Having read with great interest the proposals being discussed during the recent legislative session concerning a constitutional convention to address the state’s current fiscal situation, one must ask: Exactly what do they propose to change in the constitution?
Do they wish to abolish constitutionally protected funds? Which ones? 8G support for education, transportation trust, oil field site restoration, coastal restoration, rigs to reefs, oil spill contingency, Wildlife and Fisheries Conservation? Specifically which ones? Also, let’s not forget the expenditure side: Constitutionally mandated expenditures should be examined also, to determine which ones should be eliminated so the income may be directed elsewhere.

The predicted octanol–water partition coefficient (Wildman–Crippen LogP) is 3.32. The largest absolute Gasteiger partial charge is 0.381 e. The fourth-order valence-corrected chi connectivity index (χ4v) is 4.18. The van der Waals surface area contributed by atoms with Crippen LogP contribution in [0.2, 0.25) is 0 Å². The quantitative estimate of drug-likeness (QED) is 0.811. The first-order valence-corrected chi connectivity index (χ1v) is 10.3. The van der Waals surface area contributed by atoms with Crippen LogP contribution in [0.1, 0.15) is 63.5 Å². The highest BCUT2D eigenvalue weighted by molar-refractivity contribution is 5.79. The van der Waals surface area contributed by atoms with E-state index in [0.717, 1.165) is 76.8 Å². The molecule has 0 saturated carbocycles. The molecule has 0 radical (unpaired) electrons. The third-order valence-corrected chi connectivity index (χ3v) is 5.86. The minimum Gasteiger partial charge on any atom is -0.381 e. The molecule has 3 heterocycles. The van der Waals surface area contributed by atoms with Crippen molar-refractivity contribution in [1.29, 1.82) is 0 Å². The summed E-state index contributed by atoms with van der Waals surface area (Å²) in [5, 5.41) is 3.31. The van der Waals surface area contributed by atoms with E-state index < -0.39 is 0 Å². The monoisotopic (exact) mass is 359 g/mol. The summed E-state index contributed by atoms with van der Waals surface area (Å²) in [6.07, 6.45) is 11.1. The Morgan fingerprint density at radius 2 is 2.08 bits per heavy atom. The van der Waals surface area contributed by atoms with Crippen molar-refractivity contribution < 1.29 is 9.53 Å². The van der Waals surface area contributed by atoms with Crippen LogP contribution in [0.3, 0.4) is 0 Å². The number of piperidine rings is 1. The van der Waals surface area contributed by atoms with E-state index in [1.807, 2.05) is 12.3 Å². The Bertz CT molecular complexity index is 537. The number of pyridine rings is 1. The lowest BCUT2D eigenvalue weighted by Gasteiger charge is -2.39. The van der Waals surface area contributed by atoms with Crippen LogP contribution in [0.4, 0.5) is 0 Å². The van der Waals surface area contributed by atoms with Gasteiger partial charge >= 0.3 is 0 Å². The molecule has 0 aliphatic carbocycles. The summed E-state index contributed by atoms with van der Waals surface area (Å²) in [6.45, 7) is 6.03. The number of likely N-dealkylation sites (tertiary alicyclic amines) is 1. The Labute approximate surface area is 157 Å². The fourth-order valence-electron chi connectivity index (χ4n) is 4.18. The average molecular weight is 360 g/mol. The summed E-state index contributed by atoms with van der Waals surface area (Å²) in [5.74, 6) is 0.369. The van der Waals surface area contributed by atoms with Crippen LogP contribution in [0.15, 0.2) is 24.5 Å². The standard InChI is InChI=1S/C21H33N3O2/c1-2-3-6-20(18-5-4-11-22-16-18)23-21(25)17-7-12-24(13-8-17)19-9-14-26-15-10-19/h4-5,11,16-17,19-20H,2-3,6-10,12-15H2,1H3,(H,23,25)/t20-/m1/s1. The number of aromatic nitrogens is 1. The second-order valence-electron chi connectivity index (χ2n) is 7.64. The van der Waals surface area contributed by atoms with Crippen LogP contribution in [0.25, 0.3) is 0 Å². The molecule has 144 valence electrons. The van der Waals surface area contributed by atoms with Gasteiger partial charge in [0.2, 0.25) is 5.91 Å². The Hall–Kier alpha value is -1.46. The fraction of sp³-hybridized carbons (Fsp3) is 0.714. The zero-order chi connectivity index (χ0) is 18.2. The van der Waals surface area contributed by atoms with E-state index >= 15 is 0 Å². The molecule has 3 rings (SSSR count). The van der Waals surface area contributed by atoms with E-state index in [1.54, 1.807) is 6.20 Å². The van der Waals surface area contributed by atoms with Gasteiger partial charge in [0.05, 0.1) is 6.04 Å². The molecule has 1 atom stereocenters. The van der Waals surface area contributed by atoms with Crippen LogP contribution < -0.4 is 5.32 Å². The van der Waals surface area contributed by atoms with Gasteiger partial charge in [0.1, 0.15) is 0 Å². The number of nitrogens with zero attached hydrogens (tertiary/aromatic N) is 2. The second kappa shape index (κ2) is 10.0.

Shall we repeal the protections for supplemental pay for police, firemen and sheriff’s deputies, the mandated revenue sharing to political subdivisions, repeal the nursing home funding protection, protection of judge’s salaries or the minimum foundation for K-12? No one ever discusses elimination of constitutionally mandated expenditures. But this must be included in the discussion. Perhaps all this is just another shiny object (much like the acclaimed Ohio Checkbook system) to detract from the need to address meaningful fiscal reform.
Does the constitution need to be revised? Yes. But preliminary hearings should be held to develop agreement on a list of revisions before calling a limited convention to adopt them. If the call is for a general convention, and items such as the Bond Security and Redemption Fund are on the table, it will cause extreme havoc for the state’s bond rating. These things must be thought out, or we could just call for a convention and have it go down in flames.
Robert D. Harper
retired undersecretary of the Department of Natural Resources